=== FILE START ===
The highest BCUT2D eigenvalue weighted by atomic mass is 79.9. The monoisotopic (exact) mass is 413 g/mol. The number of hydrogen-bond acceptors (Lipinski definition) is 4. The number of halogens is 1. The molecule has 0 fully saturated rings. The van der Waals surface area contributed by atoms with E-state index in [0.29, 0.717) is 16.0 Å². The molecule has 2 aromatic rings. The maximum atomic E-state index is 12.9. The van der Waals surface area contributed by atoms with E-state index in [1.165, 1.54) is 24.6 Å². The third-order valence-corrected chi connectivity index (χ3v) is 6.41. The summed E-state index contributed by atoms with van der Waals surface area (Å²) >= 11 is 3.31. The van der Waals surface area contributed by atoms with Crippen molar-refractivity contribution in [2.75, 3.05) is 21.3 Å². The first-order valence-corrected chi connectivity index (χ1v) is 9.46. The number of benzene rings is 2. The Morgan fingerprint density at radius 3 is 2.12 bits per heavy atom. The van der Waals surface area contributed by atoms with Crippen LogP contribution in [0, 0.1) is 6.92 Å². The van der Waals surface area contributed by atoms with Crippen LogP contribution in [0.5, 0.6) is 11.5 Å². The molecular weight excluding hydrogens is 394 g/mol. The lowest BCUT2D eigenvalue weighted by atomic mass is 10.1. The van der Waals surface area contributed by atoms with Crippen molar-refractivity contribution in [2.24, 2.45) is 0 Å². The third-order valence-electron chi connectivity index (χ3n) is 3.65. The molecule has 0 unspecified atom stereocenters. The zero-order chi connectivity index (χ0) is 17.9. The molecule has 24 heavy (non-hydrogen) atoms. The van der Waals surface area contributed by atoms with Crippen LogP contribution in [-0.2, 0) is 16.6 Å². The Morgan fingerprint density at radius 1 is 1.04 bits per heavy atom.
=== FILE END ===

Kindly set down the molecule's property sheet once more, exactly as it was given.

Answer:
The highest BCUT2D eigenvalue weighted by atomic mass is 79.9. The monoisotopic (exact) mass is 413 g/mol. The number of hydrogen-bond acceptors (Lipinski definition) is 4. The number of halogens is 1. The molecule has 0 fully saturated rings. The van der Waals surface area contributed by atoms with E-state index in [0.29, 0.717) is 16.0 Å². The molecule has 2 aromatic rings. The maximum atomic E-state index is 12.9. The van der Waals surface area contributed by atoms with E-state index in [1.165, 1.54) is 24.6 Å². The third-order valence-corrected chi connectivity index (χ3v) is 6.41. The summed E-state index contributed by atoms with van der Waals surface area (Å²) >= 11 is 3.31. The van der Waals surface area contributed by atoms with Crippen molar-refractivity contribution in [2.75, 3.05) is 21.3 Å². The first-order valence-corrected chi connectivity index (χ1v) is 9.46. The number of benzene rings is 2. The Morgan fingerprint density at radius 3 is 2.12 bits per heavy atom. The van der Waals surface area contributed by atoms with Crippen LogP contribution in [0, 0.1) is 6.92 Å². The van der Waals surface area contributed by atoms with Crippen LogP contribution in [0.5, 0.6) is 11.5 Å². The molecular weight excluding hydrogens is 394 g/mol. The lowest BCUT2D eigenvalue weighted by atomic mass is 10.1. The van der Waals surface area contributed by atoms with Crippen molar-refractivity contribution in [2.24, 2.45) is 0 Å². The third-order valence-electron chi connectivity index (χ3n) is 3.65. The molecule has 0 unspecified atom stereocenters. The zero-order chi connectivity index (χ0) is 17.9. The molecule has 24 heavy (non-hydrogen) atoms. The van der Waals surface area contributed by atoms with Crippen LogP contribution in [-0.2, 0) is 16.6 Å². The Morgan fingerprint density at radius 1 is 1.04 bits per heavy atom.